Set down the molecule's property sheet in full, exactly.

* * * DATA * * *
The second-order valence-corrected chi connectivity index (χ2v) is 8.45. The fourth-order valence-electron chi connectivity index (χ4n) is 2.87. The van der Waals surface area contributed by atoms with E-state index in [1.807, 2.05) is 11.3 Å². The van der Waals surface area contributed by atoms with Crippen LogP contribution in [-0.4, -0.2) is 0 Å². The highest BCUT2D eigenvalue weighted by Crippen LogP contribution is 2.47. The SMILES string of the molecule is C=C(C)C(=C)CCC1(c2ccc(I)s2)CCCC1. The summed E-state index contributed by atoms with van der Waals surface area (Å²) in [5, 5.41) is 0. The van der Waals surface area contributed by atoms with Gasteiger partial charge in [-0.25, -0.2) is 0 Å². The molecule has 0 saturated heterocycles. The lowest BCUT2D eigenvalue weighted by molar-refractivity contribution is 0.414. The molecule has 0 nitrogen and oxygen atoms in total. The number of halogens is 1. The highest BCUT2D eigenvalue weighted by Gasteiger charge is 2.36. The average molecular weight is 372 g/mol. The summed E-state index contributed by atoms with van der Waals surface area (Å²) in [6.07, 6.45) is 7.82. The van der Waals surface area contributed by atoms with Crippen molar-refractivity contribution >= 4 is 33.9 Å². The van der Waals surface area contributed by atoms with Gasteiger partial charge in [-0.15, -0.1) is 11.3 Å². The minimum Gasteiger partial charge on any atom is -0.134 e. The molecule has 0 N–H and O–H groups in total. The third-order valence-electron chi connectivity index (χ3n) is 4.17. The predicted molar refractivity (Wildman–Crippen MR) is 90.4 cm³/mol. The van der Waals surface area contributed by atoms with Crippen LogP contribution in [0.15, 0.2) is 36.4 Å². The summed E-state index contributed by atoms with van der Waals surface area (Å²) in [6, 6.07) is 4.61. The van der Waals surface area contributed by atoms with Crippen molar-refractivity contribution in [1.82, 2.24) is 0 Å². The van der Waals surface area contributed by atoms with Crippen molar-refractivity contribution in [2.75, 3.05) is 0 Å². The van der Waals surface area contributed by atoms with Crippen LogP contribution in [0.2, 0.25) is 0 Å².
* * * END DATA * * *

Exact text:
The second-order valence-corrected chi connectivity index (χ2v) is 8.45. The fourth-order valence-electron chi connectivity index (χ4n) is 2.87. The van der Waals surface area contributed by atoms with E-state index in [1.807, 2.05) is 11.3 Å². The van der Waals surface area contributed by atoms with Crippen LogP contribution in [-0.4, -0.2) is 0 Å². The highest BCUT2D eigenvalue weighted by Crippen LogP contribution is 2.47. The SMILES string of the molecule is C=C(C)C(=C)CCC1(c2ccc(I)s2)CCCC1. The summed E-state index contributed by atoms with van der Waals surface area (Å²) in [5, 5.41) is 0. The van der Waals surface area contributed by atoms with Gasteiger partial charge in [-0.25, -0.2) is 0 Å². The molecule has 0 saturated heterocycles. The lowest BCUT2D eigenvalue weighted by molar-refractivity contribution is 0.414. The molecule has 0 nitrogen and oxygen atoms in total. The number of halogens is 1. The highest BCUT2D eigenvalue weighted by Gasteiger charge is 2.36. The average molecular weight is 372 g/mol. The summed E-state index contributed by atoms with van der Waals surface area (Å²) in [6.07, 6.45) is 7.82. The van der Waals surface area contributed by atoms with Crippen molar-refractivity contribution >= 4 is 33.9 Å². The van der Waals surface area contributed by atoms with Gasteiger partial charge in [-0.15, -0.1) is 11.3 Å². The minimum Gasteiger partial charge on any atom is -0.134 e. The molecule has 0 N–H and O–H groups in total. The third-order valence-electron chi connectivity index (χ3n) is 4.17. The predicted molar refractivity (Wildman–Crippen MR) is 90.4 cm³/mol. The van der Waals surface area contributed by atoms with Crippen LogP contribution in [0.15, 0.2) is 36.4 Å². The summed E-state index contributed by atoms with van der Waals surface area (Å²) in [6, 6.07) is 4.61. The van der Waals surface area contributed by atoms with Crippen molar-refractivity contribution in [1.82, 2.24) is 0 Å². The van der Waals surface area contributed by atoms with Crippen molar-refractivity contribution in [2.75, 3.05) is 0 Å². The van der Waals surface area contributed by atoms with Crippen LogP contribution in [0.2, 0.25) is 0 Å².